Figure 2
Figure 2

(A) The VEGF promoter is regulated by a diverse array of transcription factors, hypoxia-inducible factors (HIFs), specificity protein-1 (Sp1), and most notably in the context of the present review, multiple nuclear receptors, including androgen (Eisermann et al. 2013) and estrogen (Buteau-Lozano et al. 2002, Dadiani et al. 2009), which are indicated in red and yellow respectively. In addition, the VEGF promoter is regulated by progesterone (Wu et al. 2004), vitamin D (Cardus et al. 2009), and the liver-X nuclear receptors (LXR) (Walczak et al. 2004). Nuclear receptors recruit multiple enzymatically diverse epigenetic coregulators, including p160/p300 lysine acetyltransferase, demethylases that cooperate with the mediator complex to stabilize recruitment of the basal transcriptional machinery, and RNA polymerase II. (B) Evidence from genome-wide chromatin immunoprecipitation studies indicate the recruitment of AR in LNCaP, 22Rv1, VCaP PCa cells (GSM698597) (Sharma et al. 2013), and ERα in VCaP (GSM1076110) (Chakravarty et al. 2014) to the VEGF promoter. (C) Positions of microRNA target sites and internal ribosome entry sites (IRES) in relation to the coding sequence of the VEGF.

Citation: Endocrine-Related Cancer 22, 3; 10.1530/ERC-15-0123

Interestingly, recent studies have identified pro- and anti-angiogenic VEGF splice forms (Bates et al. 2002), which are differentially regulated in cancers, including in PCa (Woolard et al. 2004, Mavrou et al. 2014), and which may be key to the development of future therapies that target pro-angiogenic VEGF function (Harper & Bates 2008). In the terminal exon of the VEGF gene (exon 8), there are two potential splice sites. A proximal splice site (PSS) encodes six amino acids (CDKPRR) before a stop codon is reached, which results in isoforms such as VEGFA165a. The use of the PSS results in the generation of angiogenic isoforms that increase vascular permeability, stimulate vessel growth, and result in vasodilatation. Further into the terminal exon, a distal splice site, 66 bases downstream of the PSS, results in an alternative open reading frame of the same size (six amino acids, SLRTKD), which in turn results in a different C-terminus to the protein. Furthermore, VEGFA165b switches the protein to an anti-angiogenic one that can inhibit vasodilatation (Woolard et al. 2004) and reduce permeability (Oltean et al. 2012). The splice variants are differentially regulated (e.g., SRPK1 stimulates splicing to VEGFA165a, and Clk1/4 stimulates splicing to VEGFA165b) (Nowak et al. 2008, 2010) and are differentially regulated post-transcriptionally – for example, by T-cell intracellular antigen-1, an RNA-binding protein that differentially regulates translation and splicing of VEGF through activation by Ras (Hamdollah Zadeh et al. 2015).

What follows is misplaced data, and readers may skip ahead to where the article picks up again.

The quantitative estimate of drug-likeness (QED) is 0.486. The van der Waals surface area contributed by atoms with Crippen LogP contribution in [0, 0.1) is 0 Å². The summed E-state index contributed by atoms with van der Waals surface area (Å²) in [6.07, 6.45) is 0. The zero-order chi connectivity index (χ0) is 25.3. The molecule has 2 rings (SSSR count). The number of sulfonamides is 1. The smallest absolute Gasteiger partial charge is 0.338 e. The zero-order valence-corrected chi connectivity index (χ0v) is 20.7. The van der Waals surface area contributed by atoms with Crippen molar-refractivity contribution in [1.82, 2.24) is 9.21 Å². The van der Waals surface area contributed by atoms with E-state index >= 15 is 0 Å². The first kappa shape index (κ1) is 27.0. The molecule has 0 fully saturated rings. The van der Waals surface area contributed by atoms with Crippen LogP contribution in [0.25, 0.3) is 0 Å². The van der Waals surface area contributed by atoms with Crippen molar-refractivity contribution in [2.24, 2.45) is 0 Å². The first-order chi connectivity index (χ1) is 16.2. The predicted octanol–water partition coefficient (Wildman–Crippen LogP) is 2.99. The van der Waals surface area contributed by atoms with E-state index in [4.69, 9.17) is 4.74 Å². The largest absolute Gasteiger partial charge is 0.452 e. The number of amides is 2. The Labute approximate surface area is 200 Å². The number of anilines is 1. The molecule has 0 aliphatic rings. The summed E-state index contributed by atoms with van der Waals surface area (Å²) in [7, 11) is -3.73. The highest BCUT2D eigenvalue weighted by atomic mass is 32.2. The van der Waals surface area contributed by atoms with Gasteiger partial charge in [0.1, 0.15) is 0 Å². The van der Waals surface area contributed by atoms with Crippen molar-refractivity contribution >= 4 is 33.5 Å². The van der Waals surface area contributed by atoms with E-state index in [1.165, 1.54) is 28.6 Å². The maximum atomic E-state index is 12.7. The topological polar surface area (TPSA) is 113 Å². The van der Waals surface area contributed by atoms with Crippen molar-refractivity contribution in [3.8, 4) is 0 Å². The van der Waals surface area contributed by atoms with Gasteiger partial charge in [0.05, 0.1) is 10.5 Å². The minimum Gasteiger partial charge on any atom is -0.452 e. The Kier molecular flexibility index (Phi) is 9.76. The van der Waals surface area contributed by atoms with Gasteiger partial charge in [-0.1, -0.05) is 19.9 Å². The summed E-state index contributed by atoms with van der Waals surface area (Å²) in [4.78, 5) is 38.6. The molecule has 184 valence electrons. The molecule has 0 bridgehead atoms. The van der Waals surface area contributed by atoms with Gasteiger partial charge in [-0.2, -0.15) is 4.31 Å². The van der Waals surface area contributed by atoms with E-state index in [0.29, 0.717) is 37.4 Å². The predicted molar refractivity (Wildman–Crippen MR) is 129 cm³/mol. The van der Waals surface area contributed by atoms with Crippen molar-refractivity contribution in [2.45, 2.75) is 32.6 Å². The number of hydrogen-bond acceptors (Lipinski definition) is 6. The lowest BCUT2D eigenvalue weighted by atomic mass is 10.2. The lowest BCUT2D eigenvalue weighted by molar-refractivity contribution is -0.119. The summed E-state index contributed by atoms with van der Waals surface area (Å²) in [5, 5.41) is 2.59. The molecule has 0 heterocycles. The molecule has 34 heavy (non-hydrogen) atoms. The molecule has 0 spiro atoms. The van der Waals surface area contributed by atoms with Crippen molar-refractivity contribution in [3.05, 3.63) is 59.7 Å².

Post-transcriptional regulation of VEGF signaling in PCa